The White House said last Jan. 25 that the United States Treasury will resume the plan to put 19th century abolitionist and political activist Harriet Tubman on the $20 bill.
White House Press Secretary Jen Psaki said that the U.S. Treasury was “exploring ways to speed up” the process of redesigning the $20 bill to replace former President Andrew Jackson, who owned slaves, with the face of Tubman who escaped slavery then freed others.
“It’s important that our notes, our money… reflect the history and diversity of our country, and Harriet Tubman’s image gracing the new $20 note would certainly reflect that,” Psaki said.
Originally planned under the Obama administration, efforts for the redesign was blocked by former President Donald Trump, branding it as “pure political correctness.”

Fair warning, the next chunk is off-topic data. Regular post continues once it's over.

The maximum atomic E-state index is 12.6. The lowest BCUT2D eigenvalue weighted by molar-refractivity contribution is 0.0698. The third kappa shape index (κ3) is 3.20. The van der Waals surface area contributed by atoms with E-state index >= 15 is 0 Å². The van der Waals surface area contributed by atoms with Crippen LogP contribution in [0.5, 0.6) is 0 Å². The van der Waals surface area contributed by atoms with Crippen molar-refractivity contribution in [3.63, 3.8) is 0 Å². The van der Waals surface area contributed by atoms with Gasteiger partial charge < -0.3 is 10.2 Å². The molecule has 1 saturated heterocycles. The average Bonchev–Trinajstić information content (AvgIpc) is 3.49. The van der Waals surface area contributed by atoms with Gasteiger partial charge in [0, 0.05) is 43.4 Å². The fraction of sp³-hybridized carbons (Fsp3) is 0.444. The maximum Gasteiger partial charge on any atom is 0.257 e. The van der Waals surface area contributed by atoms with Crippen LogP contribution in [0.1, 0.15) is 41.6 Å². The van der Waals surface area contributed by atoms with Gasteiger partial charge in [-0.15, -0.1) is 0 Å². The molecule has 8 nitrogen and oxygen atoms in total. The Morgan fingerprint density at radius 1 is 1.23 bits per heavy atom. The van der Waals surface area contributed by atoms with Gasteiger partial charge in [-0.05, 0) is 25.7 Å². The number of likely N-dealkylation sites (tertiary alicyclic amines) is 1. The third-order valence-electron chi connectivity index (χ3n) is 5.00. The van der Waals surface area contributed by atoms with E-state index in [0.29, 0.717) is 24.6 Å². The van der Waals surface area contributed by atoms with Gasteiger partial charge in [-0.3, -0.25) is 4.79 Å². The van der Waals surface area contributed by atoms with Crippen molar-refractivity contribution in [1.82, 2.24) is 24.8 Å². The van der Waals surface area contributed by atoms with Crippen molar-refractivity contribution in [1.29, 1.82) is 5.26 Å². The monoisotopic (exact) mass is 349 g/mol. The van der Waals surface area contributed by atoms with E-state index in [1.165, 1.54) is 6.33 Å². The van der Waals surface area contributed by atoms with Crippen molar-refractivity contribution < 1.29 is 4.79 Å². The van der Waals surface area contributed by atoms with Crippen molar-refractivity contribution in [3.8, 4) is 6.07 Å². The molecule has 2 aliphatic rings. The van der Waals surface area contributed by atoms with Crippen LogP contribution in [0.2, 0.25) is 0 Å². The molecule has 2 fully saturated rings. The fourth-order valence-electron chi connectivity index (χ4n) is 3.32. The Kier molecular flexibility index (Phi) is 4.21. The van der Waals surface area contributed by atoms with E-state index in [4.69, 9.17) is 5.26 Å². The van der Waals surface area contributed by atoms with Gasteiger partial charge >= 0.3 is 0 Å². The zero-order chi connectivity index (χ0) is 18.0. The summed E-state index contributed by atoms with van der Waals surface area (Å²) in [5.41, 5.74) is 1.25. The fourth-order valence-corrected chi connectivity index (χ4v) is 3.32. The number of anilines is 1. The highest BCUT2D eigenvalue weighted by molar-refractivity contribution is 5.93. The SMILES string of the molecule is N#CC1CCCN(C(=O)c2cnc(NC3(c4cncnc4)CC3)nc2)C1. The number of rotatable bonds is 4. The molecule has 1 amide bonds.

In 2019, Trump’s Treasury Secretary Steven Mnuchin said that he was focused on redesigning the bills to address counterfeiting issues instead of imagery.
Smithsonian Institution’s National Museum of African American History and Culture Founding Director Lonnie Bunch told Washington-based National Public Radio that having Tubman on the $20 bill “allows us to make a hero out of someone like Harriet Tubman, who deserves to be a hero.”
“For me, having Harriet Tubman on the $20 bill really says, first of all, that America realizes that it’s not the same country that it once was — that it’s a place where diversity matters,” Bunch also said.
Biographer Erica Armstrong Dunbar told British newspaper The Guardian in 2019 that she hoped Tubman’s image on the bill would “drive a conversation about the value of black life, period, from slavery to the present.”
“I don’t think we can have her on the bill without us having that conversation,” Dunbar added.
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